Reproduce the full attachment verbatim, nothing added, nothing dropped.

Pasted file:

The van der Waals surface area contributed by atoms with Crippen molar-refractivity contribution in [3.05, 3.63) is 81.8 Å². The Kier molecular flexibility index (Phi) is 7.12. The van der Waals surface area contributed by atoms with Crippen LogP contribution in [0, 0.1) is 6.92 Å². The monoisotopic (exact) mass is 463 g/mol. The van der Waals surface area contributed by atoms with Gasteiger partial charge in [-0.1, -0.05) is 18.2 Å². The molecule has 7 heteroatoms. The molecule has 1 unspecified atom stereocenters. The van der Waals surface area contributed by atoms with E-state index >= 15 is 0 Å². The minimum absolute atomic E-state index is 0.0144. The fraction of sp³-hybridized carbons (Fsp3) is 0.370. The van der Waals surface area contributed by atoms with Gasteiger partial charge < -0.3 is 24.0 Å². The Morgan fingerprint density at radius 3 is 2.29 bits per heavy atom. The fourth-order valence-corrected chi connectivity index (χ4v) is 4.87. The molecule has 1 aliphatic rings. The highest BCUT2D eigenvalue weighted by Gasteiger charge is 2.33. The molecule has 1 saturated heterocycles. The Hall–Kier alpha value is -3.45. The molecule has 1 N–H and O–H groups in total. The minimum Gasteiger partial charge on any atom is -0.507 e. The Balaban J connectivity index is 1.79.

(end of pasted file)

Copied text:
The van der Waals surface area contributed by atoms with Crippen molar-refractivity contribution in [3.05, 3.63) is 81.8 Å². The Kier molecular flexibility index (Phi) is 7.12. The van der Waals surface area contributed by atoms with Crippen LogP contribution in [0, 0.1) is 6.92 Å². The monoisotopic (exact) mass is 463 g/mol. The van der Waals surface area contributed by atoms with Gasteiger partial charge in [-0.1, -0.05) is 18.2 Å². The molecule has 7 heteroatoms. The molecule has 1 unspecified atom stereocenters. The van der Waals surface area contributed by atoms with E-state index >= 15 is 0 Å². The minimum absolute atomic E-state index is 0.0144. The fraction of sp³-hybridized carbons (Fsp3) is 0.370. The van der Waals surface area contributed by atoms with Gasteiger partial charge < -0.3 is 24.0 Å². The Morgan fingerprint density at radius 3 is 2.29 bits per heavy atom. The fourth-order valence-corrected chi connectivity index (χ4v) is 4.87. The molecule has 1 aliphatic rings. The highest BCUT2D eigenvalue weighted by Gasteiger charge is 2.33. The molecule has 1 saturated heterocycles. The Hall–Kier alpha value is -3.45. The molecule has 1 N–H and O–H groups in total. The minimum Gasteiger partial charge on any atom is -0.507 e. The Balaban J connectivity index is 1.79.